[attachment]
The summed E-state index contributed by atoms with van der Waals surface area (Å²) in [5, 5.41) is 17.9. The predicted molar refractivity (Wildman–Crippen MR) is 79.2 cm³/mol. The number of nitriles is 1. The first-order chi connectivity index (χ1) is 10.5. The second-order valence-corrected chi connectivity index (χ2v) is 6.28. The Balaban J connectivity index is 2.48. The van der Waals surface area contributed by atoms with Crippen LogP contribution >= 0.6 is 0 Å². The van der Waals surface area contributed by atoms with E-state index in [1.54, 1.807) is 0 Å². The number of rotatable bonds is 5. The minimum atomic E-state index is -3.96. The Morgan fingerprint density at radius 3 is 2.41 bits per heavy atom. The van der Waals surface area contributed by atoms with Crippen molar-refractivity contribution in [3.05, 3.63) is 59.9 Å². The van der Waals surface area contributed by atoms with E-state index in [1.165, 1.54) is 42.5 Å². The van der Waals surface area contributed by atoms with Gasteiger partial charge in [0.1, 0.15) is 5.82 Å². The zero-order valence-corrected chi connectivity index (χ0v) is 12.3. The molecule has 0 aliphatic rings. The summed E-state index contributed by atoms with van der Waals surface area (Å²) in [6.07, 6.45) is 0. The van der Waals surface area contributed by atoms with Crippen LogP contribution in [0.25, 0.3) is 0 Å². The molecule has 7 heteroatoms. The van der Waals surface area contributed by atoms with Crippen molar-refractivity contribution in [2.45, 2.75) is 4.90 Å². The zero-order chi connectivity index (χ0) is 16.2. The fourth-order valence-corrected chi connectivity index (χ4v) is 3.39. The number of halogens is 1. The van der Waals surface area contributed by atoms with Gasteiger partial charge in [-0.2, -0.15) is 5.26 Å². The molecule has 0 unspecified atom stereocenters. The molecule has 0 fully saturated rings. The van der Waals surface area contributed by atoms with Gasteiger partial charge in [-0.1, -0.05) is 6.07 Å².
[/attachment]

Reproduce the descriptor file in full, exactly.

The summed E-state index contributed by atoms with van der Waals surface area (Å²) in [5, 5.41) is 17.9. The predicted molar refractivity (Wildman–Crippen MR) is 79.2 cm³/mol. The number of nitriles is 1. The first-order chi connectivity index (χ1) is 10.5. The second-order valence-corrected chi connectivity index (χ2v) is 6.28. The Balaban J connectivity index is 2.48. The van der Waals surface area contributed by atoms with Crippen LogP contribution >= 0.6 is 0 Å². The van der Waals surface area contributed by atoms with E-state index in [1.54, 1.807) is 0 Å². The number of rotatable bonds is 5. The minimum atomic E-state index is -3.96. The Morgan fingerprint density at radius 3 is 2.41 bits per heavy atom. The van der Waals surface area contributed by atoms with Crippen molar-refractivity contribution in [3.05, 3.63) is 59.9 Å². The van der Waals surface area contributed by atoms with E-state index in [1.165, 1.54) is 42.5 Å². The van der Waals surface area contributed by atoms with Gasteiger partial charge in [0.1, 0.15) is 5.82 Å². The zero-order valence-corrected chi connectivity index (χ0v) is 12.3. The molecule has 0 aliphatic rings. The summed E-state index contributed by atoms with van der Waals surface area (Å²) in [6.07, 6.45) is 0. The van der Waals surface area contributed by atoms with Crippen LogP contribution in [0.25, 0.3) is 0 Å². The molecule has 7 heteroatoms. The van der Waals surface area contributed by atoms with Crippen molar-refractivity contribution in [2.45, 2.75) is 4.90 Å². The zero-order chi connectivity index (χ0) is 16.2. The fourth-order valence-corrected chi connectivity index (χ4v) is 3.39. The number of halogens is 1. The van der Waals surface area contributed by atoms with Gasteiger partial charge in [-0.2, -0.15) is 5.26 Å². The molecule has 0 unspecified atom stereocenters. The molecule has 0 fully saturated rings. The van der Waals surface area contributed by atoms with Gasteiger partial charge in [-0.1, -0.05) is 6.07 Å².